Persona 5: The Animation Episode 9 Review


To be honest, I was pretty wary of this episode going into it. With an episode titled “Operation maid watch,” and previews that were dedicated to playing up the wackiness of its premise, I was worried the anime would squander its built up momentum on a cheap fanservice episode. Not only was I completely off-base, but the anime managed to deliver an episode that was both hilarious and genuinely heartwarming. In fact, you could easily make the argument that this was the best (or at the very least, the most entertaining) episode yet, further continuing the streak of the anime continually one upping itself.

The episode starts us off with the Phantom Thieves itching to take down their next potential target, and I’d like to quickly point out how fastidious the anime team is when it comes to capturing elements from of the game. Seriously, the laundry cleaning segments of all things made it in? This isn’t really a complaint, but I’m shocked that they would work in something so incredibly minor. That aside, the episode makes the terrific decision of not immediately setting up for the next major arc, and instead focusing exclusively on side material.

The first of the side content is “Operation maid watch,” and I’d like to talk about how Persona 5 handled it. Personally, the game’s implementation of the scene fell below expectations. It was clearly there to call back to some of the goofier setpieces in Persona 4, but it just felt low-energy. The anime completely redoes it from the ground up and makes it significantly more enjoyable.

There’s a genuine flow to it now, with the dynamic between the boys being hilarious and far more frantic than the game. They really play up the ridiculousness of the scene, with over the top cut-ins, intense facial expressions and great use of music. The game’s version honestly doesn’t compare, and I gotta be honest, it’s going to be difficult to go back to it after experiencing the anime version.

Ren gets the award for “most improved character”, because after weeks of basically just being there, Ren finally feels like a part of the world. His previously impassive persona giving way to this… nervous, sweaty and overall fun character. He still has his determination and guts in the face of adversity, but he’s far more balanced as a character now.

I love how the anime ramps up the insanity by having him choose the most patently ridiculous dialogue choice in the game. One of the best aspects of the Persona 4 anime was that it wasn’t afraid to lean on some of the more silly dialogue choices in the game, and it looks like Persona 5: The Animation is following in its predecessor’s footsteps. This was the Ren I wanted from the beginning, and I hope his change in execution was a deliberate and permanent decision, rather than a one-off thing.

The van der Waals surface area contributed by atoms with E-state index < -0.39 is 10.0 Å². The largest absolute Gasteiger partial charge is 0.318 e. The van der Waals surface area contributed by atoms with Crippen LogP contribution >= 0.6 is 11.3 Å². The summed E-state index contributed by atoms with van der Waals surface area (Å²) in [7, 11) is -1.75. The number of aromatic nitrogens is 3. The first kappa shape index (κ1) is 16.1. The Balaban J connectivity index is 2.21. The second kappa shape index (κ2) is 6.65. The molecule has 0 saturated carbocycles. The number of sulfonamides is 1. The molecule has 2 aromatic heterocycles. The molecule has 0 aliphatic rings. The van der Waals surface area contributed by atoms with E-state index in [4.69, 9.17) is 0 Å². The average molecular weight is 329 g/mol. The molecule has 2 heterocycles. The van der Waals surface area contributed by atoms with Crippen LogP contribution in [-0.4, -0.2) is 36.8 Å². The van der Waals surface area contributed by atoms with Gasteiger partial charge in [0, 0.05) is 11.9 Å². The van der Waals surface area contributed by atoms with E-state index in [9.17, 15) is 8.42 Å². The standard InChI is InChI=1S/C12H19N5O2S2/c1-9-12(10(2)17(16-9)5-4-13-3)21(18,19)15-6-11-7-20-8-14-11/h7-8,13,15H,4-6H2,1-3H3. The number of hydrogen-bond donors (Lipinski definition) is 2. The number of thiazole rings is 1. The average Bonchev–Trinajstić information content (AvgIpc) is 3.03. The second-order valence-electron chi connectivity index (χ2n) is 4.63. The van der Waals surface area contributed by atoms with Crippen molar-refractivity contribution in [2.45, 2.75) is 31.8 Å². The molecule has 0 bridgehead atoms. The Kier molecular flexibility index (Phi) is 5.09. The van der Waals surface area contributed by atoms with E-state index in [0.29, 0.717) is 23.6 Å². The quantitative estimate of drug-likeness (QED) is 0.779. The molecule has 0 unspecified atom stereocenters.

Things change a lot once Becky enters the fold, though rather than the show just using her as a vehicle for sexy moments (don’t worry, there’s plenty of that), she actually has things to do here. Her plotline directly segues into Ryuji’s confidant storyline in a really great way.

After a tense run-in with his former track team members, Ryuji understandably becomes upset and feels guilty. Kamoshida might be over and done with, but his wounds still linger, even as the track team members attempt to start over. This section of the episode is essentially the core of Ryuji’s confidant storyline, and I’m shocked the team could pull it off so well.

Eventually, Ren ends up calling Kawakami in yet another funny scene, as Ren clutches his phone and awkwardly tries to call “Becky.” The anime easily could have leaned on the gimmick of having a maid in Ren’s room (like how the game initially does it), but instead, it leads into this genuinely heartfelt moment as Kawakami discusses the hardships that Ryuji has had to endure over the past year.

This scene is by far my current favorite addition to the anime. The scene itself is fantastic (Ren and Kawakami’s concern for him is genuinely touching), but the main thing worth noting is that it’s 100% unique to the anime. The anime is outright integrating multiple confidants together, and it’s absolutely praiseworthy. So praiseworthy in fact, that I wish the game leaned into it more. In Persona 5, the world is too centralized around the protagonist, but having different characters interact with each other (or in Kawakami’s case, show concern for) is a really good way of strengthening the cast as a whole

The episode ends on a good note, and in case it wasn’t obvious, I loved it. It was genuinely funny, provided a wonderful introduction to Kawakami, and served as a solid conclusion to Ryuji’s arc. It both improves on the source material and tells it in a different, mostly improved way. The Persona 5 anime has been on fire lately, and I hope it manages to keep it up until the very end.